It’s certainly not impossible to transfer your home movies and other video records from film to a digital environment. It can be difficult, it can be time-consuming, and depending on the systems you’re working with, it can be complicated.
In this writing we’ll go over how this is done to help you determine if the transfer process is something you can handle, or if you might be better suited working with professionals.
Spoiler alert: you can save a lot of time and even money just going through a professional service; they’ve got the experience and infrastructure. You’ve got to ask yourself what your time is worth, at a certain point. That said, if you want to do it yourself, this can be done.
Taking The Time Involved Into Account
So there are different methods of film capture. They get more complicated as you explore 8mm options; we’re going to give you a VHS hypothetical, as this is the most tangible for many people. You can simply record the film onto a DVD using a VHS/DVD machine, then take that DVD, put it in a computer, and pull off the files.
If you don’t have a VHS, but one of the smaller tapes used in older cameras, or an 8mm reel, the same process can be done; it just may be a bit more costly to find a player for the smaller tape, or transfer tech for the reel. While there are expedited transfer options, there will still be a time component in burning the DVD, then transferring it to your computer.
Depending on file quality, the size of the video footage will vary from a few hundred megabytes to several gigabytes. Generally, expect an average of about a gigabyte of digital storage per hour. This differs depending on footage quality, transfer methods, the sort of DVD burning equipment you’ve got, and other factors.
If you had a tape or reel with six hours of footage, and burned it to a DVD, you’d probably want to use a DVD that had about six gigabytes of storage. From there, that Digital Video Disk can be used to transfer files to a computer; but depending on the disk, your computer may or may not allow you to do that, which can be irritating.
Different Transfer Methods
There are solutions wherein a VHS player can be hooked directly to a computer, and files extracted that way. This tends to be a little quicker, and take out the middle-man; but if you don’t have hundreds of dollars worth of footage, why buy such a device? And do you want to buy the hard drives to store the space as well?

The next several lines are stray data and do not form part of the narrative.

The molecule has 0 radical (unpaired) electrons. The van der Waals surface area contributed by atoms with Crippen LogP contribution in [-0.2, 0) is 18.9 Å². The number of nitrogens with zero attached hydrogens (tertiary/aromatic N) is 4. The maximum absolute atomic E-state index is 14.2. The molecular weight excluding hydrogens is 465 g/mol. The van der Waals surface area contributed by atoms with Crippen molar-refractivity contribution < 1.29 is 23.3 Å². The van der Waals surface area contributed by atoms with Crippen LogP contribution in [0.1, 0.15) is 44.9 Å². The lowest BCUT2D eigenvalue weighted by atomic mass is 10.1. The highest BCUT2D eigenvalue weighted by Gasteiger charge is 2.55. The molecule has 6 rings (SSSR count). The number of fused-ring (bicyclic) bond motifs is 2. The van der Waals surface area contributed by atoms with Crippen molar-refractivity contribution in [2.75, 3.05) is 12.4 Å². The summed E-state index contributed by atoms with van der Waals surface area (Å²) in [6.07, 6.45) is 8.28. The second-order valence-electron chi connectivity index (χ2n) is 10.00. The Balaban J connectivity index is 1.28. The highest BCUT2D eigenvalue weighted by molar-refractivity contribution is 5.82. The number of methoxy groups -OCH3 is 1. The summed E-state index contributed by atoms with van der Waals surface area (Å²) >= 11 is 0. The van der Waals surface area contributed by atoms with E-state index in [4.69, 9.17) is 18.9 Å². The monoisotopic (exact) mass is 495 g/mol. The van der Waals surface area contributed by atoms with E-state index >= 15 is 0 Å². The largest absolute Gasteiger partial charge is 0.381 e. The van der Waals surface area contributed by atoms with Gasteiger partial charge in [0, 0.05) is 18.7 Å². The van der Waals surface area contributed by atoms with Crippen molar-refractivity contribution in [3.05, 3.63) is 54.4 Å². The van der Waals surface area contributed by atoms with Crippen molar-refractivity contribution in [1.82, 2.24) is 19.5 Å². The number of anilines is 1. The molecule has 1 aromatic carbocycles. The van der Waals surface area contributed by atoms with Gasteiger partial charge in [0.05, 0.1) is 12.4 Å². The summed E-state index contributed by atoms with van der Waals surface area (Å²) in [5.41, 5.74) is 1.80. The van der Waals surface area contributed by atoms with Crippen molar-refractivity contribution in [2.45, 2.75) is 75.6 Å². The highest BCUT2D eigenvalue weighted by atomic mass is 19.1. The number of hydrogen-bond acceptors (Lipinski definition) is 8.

What makes more sense is to use a professional service which incorporates the latest methods for the cleanest, swiftest, most reliable transfer at a reduced overall cost in terms of time and equipment costs for you—simply visit Just8mm for more info. It’s just $9.99 per 8mm reel. Now that’s not a VHS tape, but they offer such options as well; and you’ll have an even harder time transferring 8mm footage to digital.
Essentially, you label and sort VHS footage—or that on either reels or different tapes. You package the tapes, you ship them, they get processed in a week or two depending on your region and shipping exigencies, and you get back either DVDs, or digital files via USB thumb-drive, or both; depending on your preference.
If you were doing this on your own, you’d have to acquire the equipment for over a hundred bucks, waste a few days learning what not to do, make a few transfer mistakes, find yourself spending the next several weeks transferring all the footage, and then have a bunch of hardware you’ve got no use for taking up space in a closet somewhere thereafter.
Retaining Footage Securely Over Time, And In A Convenient Way
Unless you’ve got several weeks and a few hundred dollars—up to a thousand, depending on the availability of the right equipment in your locality—you’re going to save more time and money going through a professional transfer service. They’ve got the business down to a science.
While VHS tapes have historical significance, old family movies or 8mm reels are just going to slowly deteriorate in a closet somewhere unless you get the footage transferred. So do that thing, and preserve necessary footage for you, your colleagues, or your children well into the distant future.